(February 10, 1900 - May 10, 1982)
Vivian Carter Mason was born in Wilkes-Barre, Pennsylvania on February 10, 1900. The daughter of a Methodist minister and a music teacher, she grew up with strong morals and a belief in the importance of education. After becoming a member of Alpha Kappa Alpha Sorority, Inc. and graduating from the University of Chicago in 1925, she worked as a social worker, eventually becoming the first African American female administrator in New York City’s Department of Welfare.As she made a name for herself in the social work community, she also became affiliated with organizations that allowed her to battle racism and sexism such as the NAACP, the National Association of Colored Women, and the National Council of Negro Women, Inc. (NCNW). By the 1940s, Mason had become president of the Norfolk, Virginia chapter of the NCNW, and she eventually became professionally and personally acquainted with its founder and president Mary McLeod Bethune. When Mrs. Bethune retired from the presidency and Dr. Dorothy Boulding Ferebee was elected the organization’s second president, Mason was elected vice-president of the national organization.
By November 1953, when the NCNW elected Mason as its third national president, she had become one of the most pedigreed and competent women living in the United States. Her administrative skills were beneficial in helping to better organize NCNW's headquarters in Washington, D.C. and connect local chapters to the national office. She also led the organization to amend its constitution to include additional membership categories and incorporated specific items aimed at curtailing the free-wheeling activities of some local councils not sanctioned by the national office, which ended some questionable activities by some local councils and individuals who were acquiring property, soliciting funds, and engaging in partisan political activities not sanctioned by the national office. Most importantly, as president, she emphasized interracial coalition building and support for grassroots efforts to bring about racial justice. Since her presidency overlapped with some of the major events of the Civil Rights Movement, the movement became one of her top focuses. When the decision of Brown v. Board of Education landed in 1954, determining separate was not equal in access to education in public schools, high ranking members of the NCNW and its affiliate organizations solidified their commitment to school desegregation. With these events unfolding across the country, she attempted to move the women of the NCNW to support a more grassroots approach to civil rights, instead of the ‘polite’ protocols they had been taking up to that point. It had been hard to convince the members to “get their hands dirty”, but Mason carried on.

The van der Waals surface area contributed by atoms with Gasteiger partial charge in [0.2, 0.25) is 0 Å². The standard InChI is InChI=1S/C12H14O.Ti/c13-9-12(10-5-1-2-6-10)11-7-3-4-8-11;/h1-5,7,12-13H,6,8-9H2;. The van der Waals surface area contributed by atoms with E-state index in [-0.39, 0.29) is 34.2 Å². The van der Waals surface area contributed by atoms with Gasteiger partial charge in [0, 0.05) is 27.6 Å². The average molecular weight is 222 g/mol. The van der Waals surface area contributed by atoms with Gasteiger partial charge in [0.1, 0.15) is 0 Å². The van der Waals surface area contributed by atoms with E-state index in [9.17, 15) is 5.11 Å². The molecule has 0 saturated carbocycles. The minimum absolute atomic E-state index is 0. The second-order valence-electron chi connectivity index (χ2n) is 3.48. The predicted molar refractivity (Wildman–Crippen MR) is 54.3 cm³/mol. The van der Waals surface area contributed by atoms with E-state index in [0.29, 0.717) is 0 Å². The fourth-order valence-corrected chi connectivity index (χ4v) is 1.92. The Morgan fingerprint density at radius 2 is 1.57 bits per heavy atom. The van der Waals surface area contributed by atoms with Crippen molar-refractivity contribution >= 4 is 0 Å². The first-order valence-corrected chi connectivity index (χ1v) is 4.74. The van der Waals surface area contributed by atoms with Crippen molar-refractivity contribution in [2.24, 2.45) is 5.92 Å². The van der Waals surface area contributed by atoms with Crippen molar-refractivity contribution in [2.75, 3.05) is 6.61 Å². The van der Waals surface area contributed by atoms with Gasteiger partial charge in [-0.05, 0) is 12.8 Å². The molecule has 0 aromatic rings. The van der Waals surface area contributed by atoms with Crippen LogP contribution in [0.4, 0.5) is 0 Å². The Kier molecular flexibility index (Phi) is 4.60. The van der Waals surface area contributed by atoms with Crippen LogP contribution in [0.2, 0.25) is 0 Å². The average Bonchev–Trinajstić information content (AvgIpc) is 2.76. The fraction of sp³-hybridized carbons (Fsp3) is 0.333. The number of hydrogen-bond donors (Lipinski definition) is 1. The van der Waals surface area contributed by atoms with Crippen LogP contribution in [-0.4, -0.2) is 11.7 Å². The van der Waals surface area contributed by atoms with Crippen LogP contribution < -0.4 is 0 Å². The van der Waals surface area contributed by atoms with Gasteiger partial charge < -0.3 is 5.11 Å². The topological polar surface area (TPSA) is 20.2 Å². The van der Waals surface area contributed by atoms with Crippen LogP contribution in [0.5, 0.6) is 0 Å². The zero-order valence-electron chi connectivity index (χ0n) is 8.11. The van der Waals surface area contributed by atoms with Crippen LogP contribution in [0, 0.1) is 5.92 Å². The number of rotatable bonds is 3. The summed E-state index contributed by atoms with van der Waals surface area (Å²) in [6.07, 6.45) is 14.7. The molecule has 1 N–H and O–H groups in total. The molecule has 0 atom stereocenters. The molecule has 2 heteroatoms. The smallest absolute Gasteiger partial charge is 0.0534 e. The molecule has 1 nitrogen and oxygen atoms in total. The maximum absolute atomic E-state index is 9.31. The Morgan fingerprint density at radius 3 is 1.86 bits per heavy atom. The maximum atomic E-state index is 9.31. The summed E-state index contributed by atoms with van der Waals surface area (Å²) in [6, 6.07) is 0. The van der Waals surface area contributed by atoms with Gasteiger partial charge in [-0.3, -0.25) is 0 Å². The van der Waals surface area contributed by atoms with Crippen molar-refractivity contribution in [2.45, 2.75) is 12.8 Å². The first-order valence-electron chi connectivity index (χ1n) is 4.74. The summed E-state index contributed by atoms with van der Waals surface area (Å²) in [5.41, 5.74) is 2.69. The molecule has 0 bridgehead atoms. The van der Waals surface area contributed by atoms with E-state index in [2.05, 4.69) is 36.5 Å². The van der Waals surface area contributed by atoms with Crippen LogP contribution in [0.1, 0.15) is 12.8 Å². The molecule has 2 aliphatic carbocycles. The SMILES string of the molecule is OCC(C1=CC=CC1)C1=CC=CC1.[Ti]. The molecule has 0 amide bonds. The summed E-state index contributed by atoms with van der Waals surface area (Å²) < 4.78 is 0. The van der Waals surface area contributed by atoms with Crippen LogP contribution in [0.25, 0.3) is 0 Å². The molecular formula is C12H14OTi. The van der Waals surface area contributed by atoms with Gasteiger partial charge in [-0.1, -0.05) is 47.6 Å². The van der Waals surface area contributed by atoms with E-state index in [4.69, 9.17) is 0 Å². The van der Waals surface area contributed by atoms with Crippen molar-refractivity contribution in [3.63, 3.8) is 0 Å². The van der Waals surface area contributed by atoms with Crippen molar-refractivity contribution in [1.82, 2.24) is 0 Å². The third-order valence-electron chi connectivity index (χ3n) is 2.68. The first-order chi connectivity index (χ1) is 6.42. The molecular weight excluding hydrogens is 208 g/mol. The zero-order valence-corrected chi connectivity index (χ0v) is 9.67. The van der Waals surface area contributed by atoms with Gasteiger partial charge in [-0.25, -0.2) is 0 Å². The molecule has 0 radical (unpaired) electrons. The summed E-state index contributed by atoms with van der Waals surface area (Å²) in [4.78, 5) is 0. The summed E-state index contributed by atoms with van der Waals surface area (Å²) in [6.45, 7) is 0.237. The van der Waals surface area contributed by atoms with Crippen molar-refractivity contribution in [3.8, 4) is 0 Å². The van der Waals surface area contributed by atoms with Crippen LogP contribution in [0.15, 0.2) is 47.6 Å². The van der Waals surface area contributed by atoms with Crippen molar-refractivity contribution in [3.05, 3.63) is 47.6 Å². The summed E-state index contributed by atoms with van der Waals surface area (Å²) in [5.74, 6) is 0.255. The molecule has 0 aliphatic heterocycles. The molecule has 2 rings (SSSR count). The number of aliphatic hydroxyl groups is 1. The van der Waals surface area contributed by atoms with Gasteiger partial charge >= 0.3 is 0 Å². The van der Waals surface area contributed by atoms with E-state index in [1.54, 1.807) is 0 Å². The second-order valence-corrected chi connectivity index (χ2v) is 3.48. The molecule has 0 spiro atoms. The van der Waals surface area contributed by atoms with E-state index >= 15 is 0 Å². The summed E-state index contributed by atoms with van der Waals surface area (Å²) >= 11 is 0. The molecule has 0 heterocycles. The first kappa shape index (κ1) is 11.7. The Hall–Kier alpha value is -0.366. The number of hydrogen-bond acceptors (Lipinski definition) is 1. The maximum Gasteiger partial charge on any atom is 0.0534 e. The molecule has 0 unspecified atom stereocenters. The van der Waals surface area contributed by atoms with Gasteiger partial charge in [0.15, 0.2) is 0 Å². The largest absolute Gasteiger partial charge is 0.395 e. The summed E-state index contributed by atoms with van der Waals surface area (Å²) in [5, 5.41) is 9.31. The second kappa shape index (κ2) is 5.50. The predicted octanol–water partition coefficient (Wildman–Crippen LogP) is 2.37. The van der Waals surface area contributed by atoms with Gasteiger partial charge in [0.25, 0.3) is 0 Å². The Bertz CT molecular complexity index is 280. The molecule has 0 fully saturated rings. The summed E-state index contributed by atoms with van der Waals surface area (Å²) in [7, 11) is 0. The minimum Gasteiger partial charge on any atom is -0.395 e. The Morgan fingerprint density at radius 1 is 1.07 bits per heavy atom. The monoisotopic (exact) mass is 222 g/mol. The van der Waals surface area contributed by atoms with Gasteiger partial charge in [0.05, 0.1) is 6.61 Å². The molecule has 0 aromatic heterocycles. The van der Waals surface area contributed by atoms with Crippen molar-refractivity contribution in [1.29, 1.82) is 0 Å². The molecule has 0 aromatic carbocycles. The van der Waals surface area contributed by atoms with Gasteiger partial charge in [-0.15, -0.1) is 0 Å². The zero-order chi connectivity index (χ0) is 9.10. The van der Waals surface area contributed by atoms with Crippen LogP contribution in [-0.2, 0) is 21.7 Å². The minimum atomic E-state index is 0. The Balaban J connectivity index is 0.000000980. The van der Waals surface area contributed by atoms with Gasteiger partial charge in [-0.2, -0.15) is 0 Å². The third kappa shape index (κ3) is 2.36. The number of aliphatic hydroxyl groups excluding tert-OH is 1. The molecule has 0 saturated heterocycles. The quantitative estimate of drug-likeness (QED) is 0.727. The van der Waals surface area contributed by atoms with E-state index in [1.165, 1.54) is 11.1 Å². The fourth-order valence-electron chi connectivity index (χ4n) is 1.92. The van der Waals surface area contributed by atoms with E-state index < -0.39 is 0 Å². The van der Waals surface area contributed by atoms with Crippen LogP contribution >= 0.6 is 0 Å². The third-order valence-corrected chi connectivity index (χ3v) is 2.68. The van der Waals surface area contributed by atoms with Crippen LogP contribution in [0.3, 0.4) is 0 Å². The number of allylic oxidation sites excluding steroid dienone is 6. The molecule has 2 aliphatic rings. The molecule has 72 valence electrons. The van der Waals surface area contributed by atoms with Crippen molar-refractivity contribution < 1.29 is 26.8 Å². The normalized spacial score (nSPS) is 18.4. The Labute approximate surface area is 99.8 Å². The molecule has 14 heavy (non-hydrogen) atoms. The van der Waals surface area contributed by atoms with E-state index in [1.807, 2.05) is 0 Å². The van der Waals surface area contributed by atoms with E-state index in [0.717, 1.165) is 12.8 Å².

Mason also worked to get national recognition for the NCNW by suggesting in a letter to President Dwight D. Eisenhower that he sponsor a conference for all of the country’s women’s organizations, with the purpose for them to have a better understanding of the government’s perspective on the problems of race relations throughout the country. Unfortunately, President Eisenhower refused her suggestion, and instead suggested that it would be more effective if the women’s organizations sponsored their own conferences. In 1956 when she presided over the organization’s twenty-first annual convention, one of the highlights was the organization’s first interracial conference of women which explored how women of all colors and persuasions could work to surmount barriers to human and civil rights. Under her leadership, NCNW members continued to participate in numerous meetings and conferences held by such groups as the U.N. Commission on the Status of Women, the American Association for the United Nations, the International Council of Women of the World, and the National Advisory Committee on Health.
Mason served as president when the NCNW marked its 20th anniversary in 1955. At a celebration on February 26th, Mary McLeod Bethune praised Mason and the council members by saying, "I am very grateful to you, my daughters. I have been the dreamer. But, oh, how wonderfully you have interpreted my dreams. You are the interpreters." Three months later on May 18th, Mrs. Bethune died of a heart attack at her Daytona Beach home at the age of 79. Mason took on the daunting task of leading the organization amid their grief over the loss of their beloved founder. She continued Mrs. Bethune’s and the organization's work by helping African American women break down barriers that often isolated them from mainstream America. Through perseverance, Mason and the NCNW helped make it acceptable for African American women to be a part of national and international affairs.
Like her predecessors, Mason remained involved with the organization after her tenure as president ended. She also continued to make change in her local community in Norfolk. In 1971, she was appointed to the Norfolk School Board and later became involved with the National Urban League.
After a long and fulfilling life, Vivian Carter Mason died on May 10, 1982 in her beloved community of Norfolk, Virginia. While she may not be a household name like some of her contemporaries, her role in American history is equally important by way of her engineered strategies of working as an individual or in a group, as she did with NCNW, to help dismantle the forces that worked to subordinate, define, and treat African Americans as second-class citizens.
written by Veronica La Du
Last updated: February 25, 2021